Internet Association Raises Concerns Over Student-Privacy Bill

A proposed bill that would boost privacy rights for students is far too broad, according to the trade group that represents many online tech firms.

The issue of student privacy—particularly, what education companies and data miners can do with student information—has been getting a lot of attention in recent months.

At the state level, attempts to address student-privacy protections have proliferated: 182 student-data-privacy bills have been introduced in 46 states so far this year, according to edSurge.

A bill is also up for discussion in Congress, but a major tech group is crying foul over the measure’s ramifications.

The Internet Association, which represents Google, Reddit, Uber, and a wide array of other tech companies, has raised concerns about a proposed update to the Family Educational Rights and Privacy Act currently being debated by the House Education and the Workforce Committee.

IA says it supports the intent of the Student Privacy Protection Act, which would strengthen privacy rights for students and their families. But the group says the bill is too broad as drafted.

“We highlight these concerns since we believe that these provisions will create undue costs for our member companies without countervailing benefits to students, their families, and educational institutions,” IA President and CEO Michael Beckerman wrote in a letter to the committee [PDF] last week.

Beckerman suggested that a requirement in the bill to alert parents of data breaches within three days would create a significant burden because it is outside the scope of traditional security practices. And a “breach” as defined in the measure could be interpreted to include simple mistakes, he said.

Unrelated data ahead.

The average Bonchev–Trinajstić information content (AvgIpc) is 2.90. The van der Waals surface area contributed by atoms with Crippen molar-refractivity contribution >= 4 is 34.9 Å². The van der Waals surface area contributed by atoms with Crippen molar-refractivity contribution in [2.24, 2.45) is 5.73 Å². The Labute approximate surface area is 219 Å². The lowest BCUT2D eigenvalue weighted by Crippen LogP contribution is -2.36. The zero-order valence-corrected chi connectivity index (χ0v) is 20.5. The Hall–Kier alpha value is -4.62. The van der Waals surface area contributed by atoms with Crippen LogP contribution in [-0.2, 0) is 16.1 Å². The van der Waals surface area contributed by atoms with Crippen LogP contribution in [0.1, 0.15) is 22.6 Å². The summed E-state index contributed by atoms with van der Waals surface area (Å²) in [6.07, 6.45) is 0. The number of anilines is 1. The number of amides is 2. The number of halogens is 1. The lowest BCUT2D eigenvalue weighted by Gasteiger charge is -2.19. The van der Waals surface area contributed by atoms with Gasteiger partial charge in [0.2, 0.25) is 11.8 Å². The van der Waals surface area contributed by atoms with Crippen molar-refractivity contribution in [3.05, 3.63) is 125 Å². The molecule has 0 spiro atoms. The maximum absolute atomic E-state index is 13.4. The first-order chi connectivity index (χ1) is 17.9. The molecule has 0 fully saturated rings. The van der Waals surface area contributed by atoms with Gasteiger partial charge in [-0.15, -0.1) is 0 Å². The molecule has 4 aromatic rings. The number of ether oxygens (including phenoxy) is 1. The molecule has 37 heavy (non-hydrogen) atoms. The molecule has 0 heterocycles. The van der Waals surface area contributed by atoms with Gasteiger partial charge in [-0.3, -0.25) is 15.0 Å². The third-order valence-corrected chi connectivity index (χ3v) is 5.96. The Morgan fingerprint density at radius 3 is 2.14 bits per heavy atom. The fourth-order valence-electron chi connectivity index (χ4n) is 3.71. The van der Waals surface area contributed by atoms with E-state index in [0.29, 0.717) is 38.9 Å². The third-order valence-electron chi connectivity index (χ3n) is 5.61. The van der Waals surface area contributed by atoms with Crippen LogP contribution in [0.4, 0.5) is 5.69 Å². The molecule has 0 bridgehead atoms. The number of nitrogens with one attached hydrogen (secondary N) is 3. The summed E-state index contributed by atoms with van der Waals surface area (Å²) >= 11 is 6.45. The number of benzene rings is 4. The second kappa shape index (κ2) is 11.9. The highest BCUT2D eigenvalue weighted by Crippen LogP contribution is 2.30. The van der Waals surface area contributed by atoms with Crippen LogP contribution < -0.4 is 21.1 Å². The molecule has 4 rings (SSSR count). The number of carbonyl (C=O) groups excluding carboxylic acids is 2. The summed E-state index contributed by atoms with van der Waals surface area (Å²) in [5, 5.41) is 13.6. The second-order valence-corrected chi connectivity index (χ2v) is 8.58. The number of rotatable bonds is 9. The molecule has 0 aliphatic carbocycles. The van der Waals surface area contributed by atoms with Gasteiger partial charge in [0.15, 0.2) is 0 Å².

“As currently drafted, the data security and privacy provisions of the bill impose vague security requirements, including notice requirements triggered by a ‘breach of the security practices,’ which theoretically could include common employee errors such as failing to properly sign in a visitor or failing to log out of a computer when going to get coffee for five minutes,” Beckerman added.

A requirement that education technology providers adhere to “commonly accepted industry standards” would cause confusion, as the bill doesn’t define what those standards are, he said. Beckerman noted that such standards vary widely depending on how sensitive the specific student data is.

“Any effort to enshrine a strong national standard for data security must clearly outline the rules of the road for internet companies and their users,” Beckerman said in a news release.

The association has offered to work with the committee on a more workable plan for its member companies.

“The revisions are necessary to safeguard the user data and privacy of students and their families while creating a strong national standard that the industry can work with,” IA said in the release.


Patrick deHahn

By Patrick deHahn

Patrick deHahn is a contributor to Associations Now. MORE

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